Recipe: Turkey Fricassee
Make this simple yet sublime dish of wild turkey, simmered with mushrooms, pearl onion and more
This fricassee dish is my favourite springtime recipe for a freshly harvested wild turkey. Fricassee dishes traditionally include white meat such as rabbit, veal, chicken or, even better, wild turkey, simmered with mushrooms and pearl onions. I only use the breast meat because it cooks up so tender and juicy (I braise the tougher legs and thighs for another dish). The flavours are simple yet sublime, and hearty but not overly filling. Serves 4.
- 2½ lb skinless wild turkey breast
- 1 tsp kosher salt
- ½ tsp white pepper
- 3 oz butter
- 1 cup peeled pearl onions, whole (or 1 yellow onion, finely diced)
- 3 cloves garlic, finely chopped
- 2 oz flour
- 3 cups chicken stock, warmed
- 1 cup heavy cream
- 1 tsp grainy mustard
- 1 tsp lemon juice
- 4 cups white mushrooms, quartered
- Salt, white pepper and nutmeg to taste
- 1 tsp chopped fresh thyme
- 1 tsp chopped parsley
- ½ cup shelled edamame beans (optional)
- Zest from ½ lemon
- Cut turkey into 1-inch chunks and season with kosher salt and white pepper.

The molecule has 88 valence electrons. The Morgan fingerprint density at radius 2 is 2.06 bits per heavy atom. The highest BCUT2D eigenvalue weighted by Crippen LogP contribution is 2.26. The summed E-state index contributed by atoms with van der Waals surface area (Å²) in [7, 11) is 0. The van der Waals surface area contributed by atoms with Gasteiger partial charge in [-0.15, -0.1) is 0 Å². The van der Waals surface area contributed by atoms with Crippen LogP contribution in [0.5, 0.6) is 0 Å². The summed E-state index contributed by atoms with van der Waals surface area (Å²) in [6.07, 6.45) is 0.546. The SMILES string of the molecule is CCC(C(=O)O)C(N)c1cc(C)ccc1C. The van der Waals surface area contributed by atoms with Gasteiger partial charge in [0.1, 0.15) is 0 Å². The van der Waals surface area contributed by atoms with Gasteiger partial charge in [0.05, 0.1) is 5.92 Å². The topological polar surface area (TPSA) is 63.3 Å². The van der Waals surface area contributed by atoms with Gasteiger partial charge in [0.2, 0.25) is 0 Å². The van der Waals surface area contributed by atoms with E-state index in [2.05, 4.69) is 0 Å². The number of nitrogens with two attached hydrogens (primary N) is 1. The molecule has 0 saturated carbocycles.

- In a heavy-bottomed pot, melt butter over medium heat. Add turkey and lightly cook on all sides, but do not brown; remove from pan.
- Add onions and cook until translucent, then add garlic and cook for one minute. Add flour and mix to combine into butter; reduce heat to low and cook for another two minutes.
- Add chicken stock, whisking vigorously to prevent lumps. Add cream, mustard and lemon juice, then bring to a simmer.
- When mixture has reached a slow boil, add turkey and mushrooms. Season with salt, pepper and nutmeg, then cover and cook for 1 hour or until turkey is tender.
- Garnish with thyme, parsley, edamame and lemon zest, and serve with country potato salad (recipe below).
For the glass
Canadian Rieslings are generally lighter than their California and French counterparts, with more floral-citrus accents. This 2014 Riesling from Ontario’s Cave Spring Cellars pairs nicely with the grainy mustard and lemon zest of the light cream sauce.
Cameron Tait is a culinary arts instructor at Winnipeg’s Paterson Globalfoods Institute, and is providing original fish and game recipes for Outdoor Canada's 2016 issues.